Monday, October 9, 2017

What The Actual Gun?

WARNING: This post will most likely have little to do with the internet or the Internet of Things or technology or any of the usual nonsense that I spout.

Instead, I feel the need to get something off my chest:

Why The F@#K haven't we done something about the access to guns in the US?

In the wake of this latest (and only unique in the details) gun related tragedy, why do these events keep happening and why aren't people doing something about them?  Why is the US less than 5% of the world population, but has more than 30% of the mass shootings?  I'm sure that it has something to do with having nearly 50% of the civilian owned guns.

I know that I'm not really qualified to discuss the deep legal issues involved here, much less the psychological side, but I do like to think that, as a compassionate human living in a supposedly enlightened society, I can feel for the victims.  From that perspective, the only conclusion is:

This S@#T has got to stop.

So why hasn't it? I'll answer my own question: the Second Amendment and the NRA.

The Right

"A well regulated Militia, being necessary to the security of a free State, the right of the people to keep and bear Arms, shall not be infringed."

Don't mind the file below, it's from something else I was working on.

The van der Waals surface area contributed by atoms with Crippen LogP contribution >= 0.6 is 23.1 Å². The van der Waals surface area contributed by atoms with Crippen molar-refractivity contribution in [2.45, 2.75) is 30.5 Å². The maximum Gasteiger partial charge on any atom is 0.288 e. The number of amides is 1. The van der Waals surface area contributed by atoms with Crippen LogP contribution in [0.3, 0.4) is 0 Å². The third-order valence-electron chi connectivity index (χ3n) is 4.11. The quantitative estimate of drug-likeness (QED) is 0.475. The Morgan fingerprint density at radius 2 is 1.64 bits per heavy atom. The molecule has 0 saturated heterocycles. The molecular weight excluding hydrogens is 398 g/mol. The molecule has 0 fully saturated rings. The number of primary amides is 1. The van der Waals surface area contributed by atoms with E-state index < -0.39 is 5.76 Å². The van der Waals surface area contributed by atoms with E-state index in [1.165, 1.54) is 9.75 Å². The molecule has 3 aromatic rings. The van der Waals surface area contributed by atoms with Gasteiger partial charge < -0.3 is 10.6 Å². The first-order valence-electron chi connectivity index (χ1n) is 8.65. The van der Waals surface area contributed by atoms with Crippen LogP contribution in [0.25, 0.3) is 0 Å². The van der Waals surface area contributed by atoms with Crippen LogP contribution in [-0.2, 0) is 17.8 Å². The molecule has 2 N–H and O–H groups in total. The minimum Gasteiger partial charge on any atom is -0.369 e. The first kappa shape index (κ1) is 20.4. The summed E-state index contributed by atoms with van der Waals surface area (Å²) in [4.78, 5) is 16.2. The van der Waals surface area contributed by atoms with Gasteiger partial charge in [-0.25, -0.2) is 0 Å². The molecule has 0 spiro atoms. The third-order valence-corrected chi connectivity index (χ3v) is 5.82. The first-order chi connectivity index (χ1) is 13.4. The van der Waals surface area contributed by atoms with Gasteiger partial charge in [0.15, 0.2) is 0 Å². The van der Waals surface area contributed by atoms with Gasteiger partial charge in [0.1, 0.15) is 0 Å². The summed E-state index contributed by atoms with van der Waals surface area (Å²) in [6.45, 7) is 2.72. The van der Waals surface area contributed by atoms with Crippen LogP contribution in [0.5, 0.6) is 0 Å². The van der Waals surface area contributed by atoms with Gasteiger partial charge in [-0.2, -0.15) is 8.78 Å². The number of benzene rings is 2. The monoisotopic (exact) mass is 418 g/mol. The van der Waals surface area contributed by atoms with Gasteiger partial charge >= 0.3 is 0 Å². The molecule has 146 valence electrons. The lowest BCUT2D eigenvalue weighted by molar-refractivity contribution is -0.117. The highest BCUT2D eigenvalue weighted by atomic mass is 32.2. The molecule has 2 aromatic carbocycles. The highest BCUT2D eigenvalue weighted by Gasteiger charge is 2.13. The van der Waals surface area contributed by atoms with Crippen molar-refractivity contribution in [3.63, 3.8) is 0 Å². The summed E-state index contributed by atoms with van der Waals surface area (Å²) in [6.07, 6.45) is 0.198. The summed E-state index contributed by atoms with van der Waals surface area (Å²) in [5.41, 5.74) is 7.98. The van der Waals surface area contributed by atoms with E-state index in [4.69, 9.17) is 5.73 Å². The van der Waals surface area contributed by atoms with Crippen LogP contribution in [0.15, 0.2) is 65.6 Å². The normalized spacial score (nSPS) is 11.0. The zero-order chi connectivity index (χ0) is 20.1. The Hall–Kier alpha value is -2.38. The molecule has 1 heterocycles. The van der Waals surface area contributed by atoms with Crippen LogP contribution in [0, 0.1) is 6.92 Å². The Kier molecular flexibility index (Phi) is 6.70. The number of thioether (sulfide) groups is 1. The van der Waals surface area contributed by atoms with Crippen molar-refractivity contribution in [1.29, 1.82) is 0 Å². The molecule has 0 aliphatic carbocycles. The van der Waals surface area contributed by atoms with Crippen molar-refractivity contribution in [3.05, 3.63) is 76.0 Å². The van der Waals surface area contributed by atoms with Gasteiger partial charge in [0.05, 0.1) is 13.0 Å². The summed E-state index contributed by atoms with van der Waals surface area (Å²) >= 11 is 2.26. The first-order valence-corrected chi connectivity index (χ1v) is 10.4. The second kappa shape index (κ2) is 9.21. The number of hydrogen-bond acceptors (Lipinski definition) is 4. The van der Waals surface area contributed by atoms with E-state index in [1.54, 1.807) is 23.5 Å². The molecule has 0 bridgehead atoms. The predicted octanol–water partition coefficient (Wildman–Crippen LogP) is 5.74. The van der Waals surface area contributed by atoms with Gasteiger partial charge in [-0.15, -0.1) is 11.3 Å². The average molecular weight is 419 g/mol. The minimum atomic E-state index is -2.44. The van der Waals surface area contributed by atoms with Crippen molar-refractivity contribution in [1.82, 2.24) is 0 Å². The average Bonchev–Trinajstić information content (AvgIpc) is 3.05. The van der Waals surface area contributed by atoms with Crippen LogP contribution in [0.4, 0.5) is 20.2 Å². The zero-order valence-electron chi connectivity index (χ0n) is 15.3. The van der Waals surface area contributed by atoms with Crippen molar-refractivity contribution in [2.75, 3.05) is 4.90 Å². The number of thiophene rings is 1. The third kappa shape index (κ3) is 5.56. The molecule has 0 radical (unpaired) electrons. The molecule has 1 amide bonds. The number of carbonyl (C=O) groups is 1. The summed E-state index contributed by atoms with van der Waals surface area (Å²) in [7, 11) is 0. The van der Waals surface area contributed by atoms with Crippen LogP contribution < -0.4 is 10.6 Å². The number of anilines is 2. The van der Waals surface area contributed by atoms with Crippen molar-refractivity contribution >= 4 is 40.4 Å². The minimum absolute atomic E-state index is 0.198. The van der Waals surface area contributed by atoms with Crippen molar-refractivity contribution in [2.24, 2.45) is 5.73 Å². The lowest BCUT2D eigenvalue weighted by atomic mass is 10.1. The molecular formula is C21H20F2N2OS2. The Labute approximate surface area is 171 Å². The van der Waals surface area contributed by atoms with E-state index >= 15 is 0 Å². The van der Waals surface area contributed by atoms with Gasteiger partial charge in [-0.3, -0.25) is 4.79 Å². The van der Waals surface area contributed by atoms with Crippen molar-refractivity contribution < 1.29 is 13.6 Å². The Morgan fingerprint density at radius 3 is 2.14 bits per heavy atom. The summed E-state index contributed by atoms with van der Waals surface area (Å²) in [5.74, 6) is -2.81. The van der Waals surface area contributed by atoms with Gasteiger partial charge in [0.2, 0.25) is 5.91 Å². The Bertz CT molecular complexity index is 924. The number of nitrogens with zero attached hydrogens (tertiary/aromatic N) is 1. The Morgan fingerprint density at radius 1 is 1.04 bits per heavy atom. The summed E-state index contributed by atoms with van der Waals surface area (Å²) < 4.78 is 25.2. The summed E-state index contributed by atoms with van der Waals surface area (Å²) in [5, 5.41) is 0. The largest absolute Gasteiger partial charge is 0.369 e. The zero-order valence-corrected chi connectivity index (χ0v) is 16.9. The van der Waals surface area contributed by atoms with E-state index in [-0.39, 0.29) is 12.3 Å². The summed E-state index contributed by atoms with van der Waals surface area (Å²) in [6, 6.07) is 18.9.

Twenty-seven words written over two hundred years ago by people who had just successfully lead an armed insurrection against a larger force.  With that context, these words make sense.  But they also leave a lot of room for interpretation.

What is a 'militia'?  Is that the government run military?  The police?  Or is it the right of citizens to rise up against awn unjust government?  All of those can be read into that word.

How about 'Arms'?  What do those constitute?  Does it mean that the government can not restrict access to any weapons?  Great.  I want a M1A3 Abrams Tank because I don't have room for a Reagan Class aircraft carrier in the backyard pool.  Or is it only some weapons?  Who decides?  The government?  That all seems kind of circular: the government can't restrict access but is the only body capable of deciding and enforcing the definition of 'Arms'.

As long as these ambiguities exist, the legal debate will continue and nothing will get done at the street level.


So, let's stick a bunch of smart legal scholars and ethicists in room for a few days and tell them that they can't come out until they have a solution.  We'll run the result past congress for a few months of arguing, then get a law suit or three past the Supreme Court and, a couple of years later, all will be good.

If we had started this process back at the Columbine shooting, then there is a good chance that Aurora, Sandy Hook, Virginia Tech, Las Vegas and countless other similar events might have been, if not stopped outright, then significantly reduced in their damage.

But that has not happened.  Mostly due to the lobbying efforts of the National Rifle Association.  Backed by the gun manufacturers.  Instead, they have used a broad definition of the Second Amendment to stop any attempts to control gun ownership at any level.